By Amanda Cooper
LONDON (Reuters) - Oil prices were broadly steady on Thursday but still set to slip over the week for the second time in a row against a backdrop of rising U.S. crude production and an increase in inventories.
Brent crude futures were down 19 cents at $64.15 per barrel by 1254 GMT. U.S. West Texas Intermediate (WTI) crude futures were down 5 cents at $61.11 a barrel.
Brent was on track for a drop of around 0.1 percent this week, after last week's 4.4 percent slide.
A build in U.S. crude inventory reported the previous day was not as large as expected, given that stocks tend to rise towards the end of the winter as refineries conduct maintenance.
But with the threat of the United States sparking a trade war with some of its largest partners, financial markets were on edge. Prices of commodities stayed under pressure.
"Despite the global economy humming, we see fragility in the oil market," Julius Baer head of commodities and macro research Norbert Ruecker said, adding that rising inventories put pressure on oil prices in the short term.
"Strong shale output growth challenges the market tightening narrative in the medium term," he added.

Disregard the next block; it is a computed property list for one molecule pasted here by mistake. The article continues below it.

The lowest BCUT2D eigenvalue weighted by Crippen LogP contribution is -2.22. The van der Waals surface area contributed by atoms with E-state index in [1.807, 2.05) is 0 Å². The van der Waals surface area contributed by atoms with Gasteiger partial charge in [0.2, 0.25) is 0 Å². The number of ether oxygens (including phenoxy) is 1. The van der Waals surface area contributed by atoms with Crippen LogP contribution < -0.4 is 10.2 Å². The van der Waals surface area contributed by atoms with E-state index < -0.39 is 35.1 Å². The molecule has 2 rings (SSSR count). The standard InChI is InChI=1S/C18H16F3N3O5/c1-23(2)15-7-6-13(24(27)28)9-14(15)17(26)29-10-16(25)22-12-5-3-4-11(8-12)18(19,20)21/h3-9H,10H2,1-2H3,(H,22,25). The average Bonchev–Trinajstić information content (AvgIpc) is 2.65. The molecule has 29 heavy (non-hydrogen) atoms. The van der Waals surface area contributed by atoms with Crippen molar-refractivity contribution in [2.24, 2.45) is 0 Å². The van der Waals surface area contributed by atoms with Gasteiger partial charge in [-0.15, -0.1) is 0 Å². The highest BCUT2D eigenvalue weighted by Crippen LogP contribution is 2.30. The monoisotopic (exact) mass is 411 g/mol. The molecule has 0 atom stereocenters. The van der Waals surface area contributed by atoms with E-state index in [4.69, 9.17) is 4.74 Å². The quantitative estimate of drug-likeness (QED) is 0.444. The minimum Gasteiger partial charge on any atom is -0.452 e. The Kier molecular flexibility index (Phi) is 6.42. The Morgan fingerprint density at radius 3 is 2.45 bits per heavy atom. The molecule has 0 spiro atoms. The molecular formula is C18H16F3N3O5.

The U.S. Energy Information Administration said on Wednesday that U.S. crude inventories rose by 2.4 million barrels in the week to March 2 to 425.91 million barrels, less than the 2.7 million barrel analysts had forecast.
China reported a steep monthly drop in crude imports in February, when the Lunar New Year holidays took place. Imports of crude dropped by more than 20 percent to a daily rate of 8.2 million barrels per day (bpd) from 9.4 million bpd in January.
Rising U.S. output, which reached 10.37 million bpd last week, remains a focus for investors.
"Crude is ... under pressure from rising U.S. production which hit a new high last week, now firmly above Saudi Arabia's production level," said William O'Loughlin, investment analyst at Australia's Rivkin Securities.
This U.S. increase is putting pressure on the Organization of the Petroleum Exporting Countries, Russia and other nations which have curbed output to prop up prices but risk losing market share.
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